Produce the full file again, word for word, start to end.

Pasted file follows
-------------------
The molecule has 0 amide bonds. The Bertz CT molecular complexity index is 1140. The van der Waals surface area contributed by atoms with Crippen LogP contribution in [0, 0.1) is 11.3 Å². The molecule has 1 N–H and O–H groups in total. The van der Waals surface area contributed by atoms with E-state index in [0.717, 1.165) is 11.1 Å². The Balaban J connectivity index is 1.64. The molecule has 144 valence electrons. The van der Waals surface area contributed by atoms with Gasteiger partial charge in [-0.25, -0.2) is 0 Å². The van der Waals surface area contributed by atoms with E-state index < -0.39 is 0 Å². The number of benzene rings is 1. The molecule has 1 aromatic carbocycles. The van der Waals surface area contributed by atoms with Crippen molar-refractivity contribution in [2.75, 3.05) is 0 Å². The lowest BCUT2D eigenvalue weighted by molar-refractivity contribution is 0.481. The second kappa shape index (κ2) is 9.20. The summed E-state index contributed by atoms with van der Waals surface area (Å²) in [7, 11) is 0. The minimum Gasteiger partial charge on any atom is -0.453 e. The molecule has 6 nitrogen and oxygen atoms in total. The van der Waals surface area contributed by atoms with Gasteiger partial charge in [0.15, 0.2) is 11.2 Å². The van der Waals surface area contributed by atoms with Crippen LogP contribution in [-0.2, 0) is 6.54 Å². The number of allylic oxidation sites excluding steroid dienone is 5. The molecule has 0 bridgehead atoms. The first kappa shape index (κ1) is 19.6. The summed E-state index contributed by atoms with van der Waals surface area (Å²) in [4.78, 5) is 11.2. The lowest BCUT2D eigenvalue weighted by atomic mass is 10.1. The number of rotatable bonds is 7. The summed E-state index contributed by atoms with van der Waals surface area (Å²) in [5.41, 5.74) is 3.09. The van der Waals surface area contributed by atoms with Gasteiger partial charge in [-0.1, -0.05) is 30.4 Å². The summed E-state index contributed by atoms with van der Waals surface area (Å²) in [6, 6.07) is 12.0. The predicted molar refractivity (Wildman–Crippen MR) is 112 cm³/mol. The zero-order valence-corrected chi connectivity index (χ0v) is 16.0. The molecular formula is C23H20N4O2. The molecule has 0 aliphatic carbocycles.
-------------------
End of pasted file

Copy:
The molecule has 0 amide bonds. The Bertz CT molecular complexity index is 1140. The van der Waals surface area contributed by atoms with Crippen LogP contribution in [0, 0.1) is 11.3 Å². The molecule has 1 N–H and O–H groups in total. The van der Waals surface area contributed by atoms with E-state index in [0.717, 1.165) is 11.1 Å². The Balaban J connectivity index is 1.64. The molecule has 144 valence electrons. The van der Waals surface area contributed by atoms with Gasteiger partial charge in [-0.25, -0.2) is 0 Å². The van der Waals surface area contributed by atoms with E-state index < -0.39 is 0 Å². The number of benzene rings is 1. The molecule has 1 aromatic carbocycles. The van der Waals surface area contributed by atoms with Crippen molar-refractivity contribution in [2.75, 3.05) is 0 Å². The lowest BCUT2D eigenvalue weighted by molar-refractivity contribution is 0.481. The second kappa shape index (κ2) is 9.20. The summed E-state index contributed by atoms with van der Waals surface area (Å²) in [7, 11) is 0. The minimum Gasteiger partial charge on any atom is -0.453 e. The molecule has 6 nitrogen and oxygen atoms in total. The van der Waals surface area contributed by atoms with Gasteiger partial charge in [0.15, 0.2) is 11.2 Å². The van der Waals surface area contributed by atoms with Crippen LogP contribution in [-0.2, 0) is 6.54 Å². The number of allylic oxidation sites excluding steroid dienone is 5. The molecule has 0 bridgehead atoms. The first kappa shape index (κ1) is 19.6. The summed E-state index contributed by atoms with van der Waals surface area (Å²) in [4.78, 5) is 11.2. The lowest BCUT2D eigenvalue weighted by atomic mass is 10.1. The number of rotatable bonds is 7. The summed E-state index contributed by atoms with van der Waals surface area (Å²) in [5.41, 5.74) is 3.09. The van der Waals surface area contributed by atoms with Gasteiger partial charge in [-0.1, -0.05) is 30.4 Å². The summed E-state index contributed by atoms with van der Waals surface area (Å²) in [6, 6.07) is 12.0. The predicted molar refractivity (Wildman–Crippen MR) is 112 cm³/mol. The zero-order valence-corrected chi connectivity index (χ0v) is 16.0. The molecular formula is C23H20N4O2. The molecule has 0 aliphatic carbocycles.